subscribe to ENR magazine subscribe
contact us
advertise
careers industry jobs
events events
FAQ
Mcgraw Hill Construction
ENR Logo
SUBSCRIBE TODAY
& receive immediate web access
comment

Industry Sees Recovery Ahead After Four Years of Gloom

Text size: A A
[ Page 1 of 2 ]
----- Advertising -----

The market recession has severely tested the confidence of the normally optimistic construction industry. Four years of struggling markets have taken a toll. However, the slow-but-steady recovery of the U.S. economy has many firms in the industry now believing that the worst is behind them and that a broad recovery is poised to begin.


The recovery of the industry’s optimism can be seen in the most recent ENR Construction Industry Confidence Index survey. The first-quarter 2012 CICI rose to 58 on a scale of 100, up 16 points from 42 in the last quarter. (A CICI rating of 50 would represent a stable market.) The 464 executives of large construction and design firms responding to the survey believe the market has stabilized and is beginning to show signs of recovery.

The CICI measures executive sentiment about the current market as well as projections for where it will be in the next three to six months and over a 12- to 18-month period. The index is based on responses to surveys sent out to more than 3,000 U.S. firms on ENR’s lists of the leading contractors, subcontractors and design firms. The latest results are based on a survey conducted from Feb. 22 to March 12.

The CICI also measures sentiment about the overall U.S. economy as a leading indicator of future trends in construction. In the first quarter, confidence in the U.S. economy rose to a CICI rating of 64, from 49 in the last quarter, showing that respondents in the industry believe the economy is on the right track.

Another sign of the industry’s optimism is that, while only 19% of respondents say the market is continuing to decline, 21% believe the market now is improving. While respondents are not ebullient about near-term prospects, 31% believe the market will improve in three to six months’ time, compared to 12% that believe it will still be in decline.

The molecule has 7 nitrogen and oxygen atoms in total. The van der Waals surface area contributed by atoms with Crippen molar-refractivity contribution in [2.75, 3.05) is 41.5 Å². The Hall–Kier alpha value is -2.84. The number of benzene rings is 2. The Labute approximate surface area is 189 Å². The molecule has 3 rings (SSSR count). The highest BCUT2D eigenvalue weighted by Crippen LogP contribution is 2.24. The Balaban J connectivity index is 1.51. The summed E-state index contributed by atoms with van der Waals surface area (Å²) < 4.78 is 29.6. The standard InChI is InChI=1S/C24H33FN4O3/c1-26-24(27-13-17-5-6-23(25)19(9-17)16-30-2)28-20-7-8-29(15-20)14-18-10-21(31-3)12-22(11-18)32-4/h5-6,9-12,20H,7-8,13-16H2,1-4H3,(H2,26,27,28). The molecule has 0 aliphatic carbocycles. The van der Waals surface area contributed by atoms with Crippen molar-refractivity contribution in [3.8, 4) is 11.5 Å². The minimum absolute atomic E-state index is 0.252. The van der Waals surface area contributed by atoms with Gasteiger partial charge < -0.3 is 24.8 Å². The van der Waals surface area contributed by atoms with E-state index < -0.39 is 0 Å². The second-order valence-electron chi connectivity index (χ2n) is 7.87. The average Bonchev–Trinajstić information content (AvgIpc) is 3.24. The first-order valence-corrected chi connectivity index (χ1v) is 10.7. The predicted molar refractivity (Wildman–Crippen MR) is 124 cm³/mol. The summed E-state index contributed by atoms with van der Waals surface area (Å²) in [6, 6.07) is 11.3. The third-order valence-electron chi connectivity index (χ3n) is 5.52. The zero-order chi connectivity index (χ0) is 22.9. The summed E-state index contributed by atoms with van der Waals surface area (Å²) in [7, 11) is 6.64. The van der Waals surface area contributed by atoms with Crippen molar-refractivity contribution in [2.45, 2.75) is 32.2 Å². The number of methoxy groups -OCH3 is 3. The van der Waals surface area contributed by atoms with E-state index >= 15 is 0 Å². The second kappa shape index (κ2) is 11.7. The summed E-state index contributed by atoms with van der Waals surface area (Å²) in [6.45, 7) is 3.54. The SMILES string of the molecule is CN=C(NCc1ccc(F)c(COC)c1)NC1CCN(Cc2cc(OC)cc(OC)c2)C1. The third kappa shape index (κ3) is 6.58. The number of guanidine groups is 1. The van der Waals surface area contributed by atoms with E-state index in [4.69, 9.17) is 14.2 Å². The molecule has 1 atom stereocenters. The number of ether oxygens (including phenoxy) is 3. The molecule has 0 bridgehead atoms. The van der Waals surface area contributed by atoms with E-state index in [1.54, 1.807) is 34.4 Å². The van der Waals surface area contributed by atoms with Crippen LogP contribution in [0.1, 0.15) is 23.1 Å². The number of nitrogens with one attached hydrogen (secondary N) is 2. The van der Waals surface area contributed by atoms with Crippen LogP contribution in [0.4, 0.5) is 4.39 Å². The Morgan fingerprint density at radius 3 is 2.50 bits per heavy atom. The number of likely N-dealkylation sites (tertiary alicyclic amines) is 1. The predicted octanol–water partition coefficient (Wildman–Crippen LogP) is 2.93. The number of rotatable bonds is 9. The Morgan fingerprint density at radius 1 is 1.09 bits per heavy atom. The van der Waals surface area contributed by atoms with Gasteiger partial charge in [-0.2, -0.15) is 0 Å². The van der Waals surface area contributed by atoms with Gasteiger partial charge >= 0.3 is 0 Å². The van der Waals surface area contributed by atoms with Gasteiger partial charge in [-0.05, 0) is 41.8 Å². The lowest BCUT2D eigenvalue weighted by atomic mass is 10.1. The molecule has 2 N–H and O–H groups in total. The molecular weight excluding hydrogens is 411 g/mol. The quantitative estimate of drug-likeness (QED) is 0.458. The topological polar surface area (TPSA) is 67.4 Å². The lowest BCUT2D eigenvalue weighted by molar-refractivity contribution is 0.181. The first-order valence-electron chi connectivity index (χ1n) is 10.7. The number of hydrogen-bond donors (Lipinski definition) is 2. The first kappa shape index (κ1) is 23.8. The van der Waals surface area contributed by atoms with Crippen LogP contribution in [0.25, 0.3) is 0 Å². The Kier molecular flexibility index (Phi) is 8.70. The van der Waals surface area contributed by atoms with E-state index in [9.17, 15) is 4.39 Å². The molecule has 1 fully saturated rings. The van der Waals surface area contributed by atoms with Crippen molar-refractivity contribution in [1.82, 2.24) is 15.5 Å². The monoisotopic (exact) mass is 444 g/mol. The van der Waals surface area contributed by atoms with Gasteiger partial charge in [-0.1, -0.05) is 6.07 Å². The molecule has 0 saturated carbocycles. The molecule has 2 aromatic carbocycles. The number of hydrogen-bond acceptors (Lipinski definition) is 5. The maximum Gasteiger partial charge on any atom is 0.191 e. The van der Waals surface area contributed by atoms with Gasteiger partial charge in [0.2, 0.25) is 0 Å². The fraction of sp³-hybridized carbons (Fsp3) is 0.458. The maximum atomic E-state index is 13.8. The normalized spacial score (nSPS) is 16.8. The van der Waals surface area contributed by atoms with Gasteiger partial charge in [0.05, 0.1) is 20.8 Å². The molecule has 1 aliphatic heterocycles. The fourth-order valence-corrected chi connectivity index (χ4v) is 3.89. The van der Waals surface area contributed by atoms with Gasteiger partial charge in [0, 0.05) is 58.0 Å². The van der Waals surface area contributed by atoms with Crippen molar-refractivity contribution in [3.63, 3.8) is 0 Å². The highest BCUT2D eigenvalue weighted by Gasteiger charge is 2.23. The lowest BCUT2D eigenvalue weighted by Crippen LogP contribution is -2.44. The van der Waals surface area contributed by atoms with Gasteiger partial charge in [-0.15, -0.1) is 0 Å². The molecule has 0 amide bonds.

However, the industruy’s expectations for the market in 2013 may be cause for real excitement. Only 6% of respondents believe the market will continue to be in decline in 12 to 18 months, while 53% say it will be improving.

Private Sector To Lead Recovery

Applying the CICI formula to individual market sectors shows that respondents believe the private-sector markets will lead the recovery. The petroleum market is perceived to be the strongest, with a CICI rating of 76, followed by multi-unit residential and power, both at 71, and health care at 69.


The retail market, once the lowest-rated market, rose to a CICI rating of 51, showing some optimism that this sector finally has stabilized, while the commercial office market was rated at 47, up from 39 in the fourth quarter.  The only market to fall was the entertainment and theme-park sector, which dropped a point to 41.

CFMA Survey: Cautious Optimism

Keywords:

[ Page 1 of 2 ]
----- Advertising -----
  Blogs: ENR Staff   Blogs: Other Voices  
Critical Path: ENR's editors and bloggers deliver their insights, opinions, cool-headed analysis and hot-headed rantings
Project Leads/Pulse

Gives readers a glimpse of who is planning and constructing some of the largest projects throughout the U.S. Much information for pulse is derived from McGraw-Hill Construction Dodge.

For more information on a project in Pulse that has a DR#, or for general information on Dodge products and services, please visit our Website at www.dodge.construction.com.

Information is provided on construction projects in following stages in each issue of ENR: Planning, Contracts/Bids/Proposals and Bid/Proposal Dates.

View all Project Leads/Pulse »

 Reader Comments:

Sign in to Comment

To write a comment about this story, please sign in. If this is your first time commenting on this site, you will be required to fill out a brief registration form. Your public username will be the beginning of the email address that you enter into the form (everything before the @ symbol). Other than that, none of the information that you enter will be publically displayed.

We welcome comments from all points of view. Off-topic or abusive comments, however, will be removed at the editors’ discretion.